Film ‘Blood Brother,’ Connecting Pittsburgher and Children with AIDS in India, Launches Annual Human Rights Film Series at Duquesne
Conflict and Community, Duquesne University's 2014 Human Rights Film Series, kicks off Thursday, Jan. 23, with a screening of Blood Brother, the remarkable story of how one young man from Pittsburgh is making a difference in the lives of children afflicted by HIV in India.
In its seventh year, the film series offers a lineup of award-winning documentaries that address some of the most critical abuses of human rights in today's world. "Our goal is not just to shed light on these issues, but to inspire those who see the films to make a difference in the world," said Dr. Edith Krause, chair of the Department of Modern Languages and Literatures and film series committee member.
In addition to Blood Brother, the series will feature:
Wednesday, Jan. 29
- Tough Guise 2-exploring how the media and pop culture shape and distort what it means to be "masculine" in American society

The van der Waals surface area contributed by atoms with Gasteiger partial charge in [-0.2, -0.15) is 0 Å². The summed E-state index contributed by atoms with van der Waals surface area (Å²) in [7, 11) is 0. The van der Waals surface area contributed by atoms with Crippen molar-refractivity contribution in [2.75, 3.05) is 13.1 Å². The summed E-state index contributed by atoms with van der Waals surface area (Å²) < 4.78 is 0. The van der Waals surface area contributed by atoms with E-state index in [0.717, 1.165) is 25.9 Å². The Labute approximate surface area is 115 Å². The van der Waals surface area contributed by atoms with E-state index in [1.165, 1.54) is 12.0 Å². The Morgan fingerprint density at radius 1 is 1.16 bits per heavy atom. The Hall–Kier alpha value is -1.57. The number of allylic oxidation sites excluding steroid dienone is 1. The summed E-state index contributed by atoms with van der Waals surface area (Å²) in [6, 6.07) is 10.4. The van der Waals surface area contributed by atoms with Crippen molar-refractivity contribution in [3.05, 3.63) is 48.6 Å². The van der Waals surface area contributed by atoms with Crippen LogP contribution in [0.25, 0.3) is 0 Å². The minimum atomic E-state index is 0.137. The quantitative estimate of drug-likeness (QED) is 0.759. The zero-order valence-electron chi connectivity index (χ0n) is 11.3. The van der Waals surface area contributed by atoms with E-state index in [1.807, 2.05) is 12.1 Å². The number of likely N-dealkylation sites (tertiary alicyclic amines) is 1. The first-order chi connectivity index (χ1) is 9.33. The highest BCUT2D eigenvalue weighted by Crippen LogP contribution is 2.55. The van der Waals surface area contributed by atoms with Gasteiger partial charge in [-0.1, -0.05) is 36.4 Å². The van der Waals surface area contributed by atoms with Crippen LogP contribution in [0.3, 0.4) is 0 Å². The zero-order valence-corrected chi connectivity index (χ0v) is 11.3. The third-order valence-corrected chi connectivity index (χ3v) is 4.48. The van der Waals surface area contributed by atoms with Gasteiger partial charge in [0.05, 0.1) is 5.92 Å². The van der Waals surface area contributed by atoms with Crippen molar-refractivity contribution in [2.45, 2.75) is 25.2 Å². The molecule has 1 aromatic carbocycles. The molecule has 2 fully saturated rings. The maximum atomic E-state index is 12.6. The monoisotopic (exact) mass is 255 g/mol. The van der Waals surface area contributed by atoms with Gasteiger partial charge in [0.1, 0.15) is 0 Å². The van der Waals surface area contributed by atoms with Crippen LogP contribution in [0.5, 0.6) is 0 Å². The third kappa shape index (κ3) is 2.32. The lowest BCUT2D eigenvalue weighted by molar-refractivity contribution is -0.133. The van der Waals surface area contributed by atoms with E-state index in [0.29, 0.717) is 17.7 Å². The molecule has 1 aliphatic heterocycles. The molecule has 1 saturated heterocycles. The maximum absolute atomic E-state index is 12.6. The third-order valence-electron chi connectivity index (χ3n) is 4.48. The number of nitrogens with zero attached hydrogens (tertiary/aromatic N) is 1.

Thursday, Feb. 6
- Seeds of Death-investigating the impact of genetically modified foods on public health
Monday, Feb. 10
- Last Call at the Oasis-documenting the pleas of many scientists and environmentalists to head off a worldwide shortage of fresh water
Wednesday, Feb. 19
- Bully-exposing the devastating impact of bullying on the lives of middle and high school students from around the United States
Monday, Feb. 24
- Girl Rising-the remarkable stories of nine girls from around the world that illustrate the strength of the human spirit and the transformative power of education.
To further explore the issues presented by the films, subject-matter experts will speak at each screening.
After Blood Brother on opening night, Sara Noel, outreach director for Amizade Global Service-Learning, will reflect on the film and offer insight to her organization's volunteer program in India that provides assistance with leadership development camps for rural children. A reception with light refreshments follows this screening.
All screenings are free and open to the public and begin at 7 p.m. in Room 105 of College Hall.
The Human Rights Film Series is presented by the Department of Modern Languages and Literatures. For more information, call 412.396.6415.
Founded in 1878, Duquesne is consistently ranked among the nation's top Catholic universities for its award-winning faculty and tradition of academic excellence. Duquesne, a campus of nearly 9,500 graduate and undergraduate students, has been nationally recognized for its academic programs, community service and commitment to sustainability. Follow Duquesne University on Facebook, Twitter and Instagram.